Failure to comply with product-based regulations could result in sanctions, including removal of your product from the market.
Failure to comply with cybersecurity laws could mean sanctions and other losses in the event of a data breach.
Failure to comply with environmental regulations could mean investigations and devastating remediation orders.
Failure to comply with antitrust, anti-corruption or securities laws could result in a visit from the Department of Justice.
Each year, non-compliance costs manufacturers billions of dollars in reputation, lost business and civil and criminal sanctions, among other things. To avoid these missteps, leading companies typically hire a Chief Compliance Officer (CCO) to oversee compliance activities and alert senior management of systemic non-compliance issues, major regulatory changes, and the impact those can have on both developing and marketing products. These officers serve as proactive “Doppler radars” for companies to ensure that senior managers know what is going on in order to make educated decisions.
Even small- and mid-size companies are increasingly engaging compliance resources such as Preventive Lawyers, who can provide guidance and oversight from the earliest research and development stages to the very end of the product lifecycle. This involves identifying relevant applicable laws and regulations, generating buy-in for compliance initiatives, developing written policies and then regularly training company personnel on these policies in order to convey specific requirements, updates and best practices.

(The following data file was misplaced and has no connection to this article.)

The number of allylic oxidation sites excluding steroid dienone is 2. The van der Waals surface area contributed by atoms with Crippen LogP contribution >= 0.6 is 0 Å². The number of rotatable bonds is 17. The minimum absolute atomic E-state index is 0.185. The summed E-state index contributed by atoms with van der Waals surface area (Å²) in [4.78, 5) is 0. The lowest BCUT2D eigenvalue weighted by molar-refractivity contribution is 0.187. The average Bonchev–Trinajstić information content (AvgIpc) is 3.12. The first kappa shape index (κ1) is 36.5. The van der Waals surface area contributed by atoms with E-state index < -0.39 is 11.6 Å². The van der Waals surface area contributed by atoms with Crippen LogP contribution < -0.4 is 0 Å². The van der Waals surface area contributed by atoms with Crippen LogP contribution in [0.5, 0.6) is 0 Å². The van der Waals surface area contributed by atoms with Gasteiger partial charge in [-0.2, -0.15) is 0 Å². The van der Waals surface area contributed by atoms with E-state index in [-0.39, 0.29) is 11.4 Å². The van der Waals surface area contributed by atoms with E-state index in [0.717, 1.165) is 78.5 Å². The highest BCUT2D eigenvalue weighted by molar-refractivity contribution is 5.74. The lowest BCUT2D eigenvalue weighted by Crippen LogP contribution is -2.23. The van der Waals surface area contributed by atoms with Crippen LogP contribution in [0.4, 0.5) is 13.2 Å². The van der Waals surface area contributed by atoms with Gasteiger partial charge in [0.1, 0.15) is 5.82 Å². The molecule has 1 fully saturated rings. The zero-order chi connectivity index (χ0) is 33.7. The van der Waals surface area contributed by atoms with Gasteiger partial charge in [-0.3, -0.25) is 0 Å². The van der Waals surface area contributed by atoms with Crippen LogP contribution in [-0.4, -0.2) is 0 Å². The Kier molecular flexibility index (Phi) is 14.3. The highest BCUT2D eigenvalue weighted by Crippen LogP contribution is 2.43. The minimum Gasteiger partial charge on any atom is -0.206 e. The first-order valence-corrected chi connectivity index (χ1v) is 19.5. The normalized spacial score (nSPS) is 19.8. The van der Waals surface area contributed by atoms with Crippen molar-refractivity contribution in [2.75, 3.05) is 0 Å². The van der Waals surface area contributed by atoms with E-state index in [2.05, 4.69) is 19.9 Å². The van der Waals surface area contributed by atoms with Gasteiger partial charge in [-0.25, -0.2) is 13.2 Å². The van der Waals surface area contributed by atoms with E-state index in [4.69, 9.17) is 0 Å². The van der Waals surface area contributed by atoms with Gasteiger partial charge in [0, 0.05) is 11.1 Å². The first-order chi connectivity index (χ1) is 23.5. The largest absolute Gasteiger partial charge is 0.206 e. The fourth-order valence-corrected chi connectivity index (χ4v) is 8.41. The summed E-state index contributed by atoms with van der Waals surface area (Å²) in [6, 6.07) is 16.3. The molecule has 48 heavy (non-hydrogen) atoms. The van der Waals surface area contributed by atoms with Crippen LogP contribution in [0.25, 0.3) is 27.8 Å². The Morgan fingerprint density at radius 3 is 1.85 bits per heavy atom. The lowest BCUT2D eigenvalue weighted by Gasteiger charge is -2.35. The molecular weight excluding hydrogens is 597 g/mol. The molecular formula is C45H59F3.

All of this contributes to a culture of compliance, where legal and regulatory exposures are incorporated into day-to-day business decision-making. And when an investigation or lawsuit invariably commences, you can confidently demonstrate to that investigating body:
Our company has written policies governing such infractions;
We regularly educate our managers on these policies; and
We have a culture of compliance with the laws and regulations governing our industry.
It should go without saying that this can and does minimize exposure to worst-case outcomes.
As one of the nation’s only practices focused exclusively on Preventive Law, KEEFER is skilled at identifying compliance requirements and developing and implementing policies that are relevant to your business.
KEEFER is your ounce of prevention. Contact us to learn more.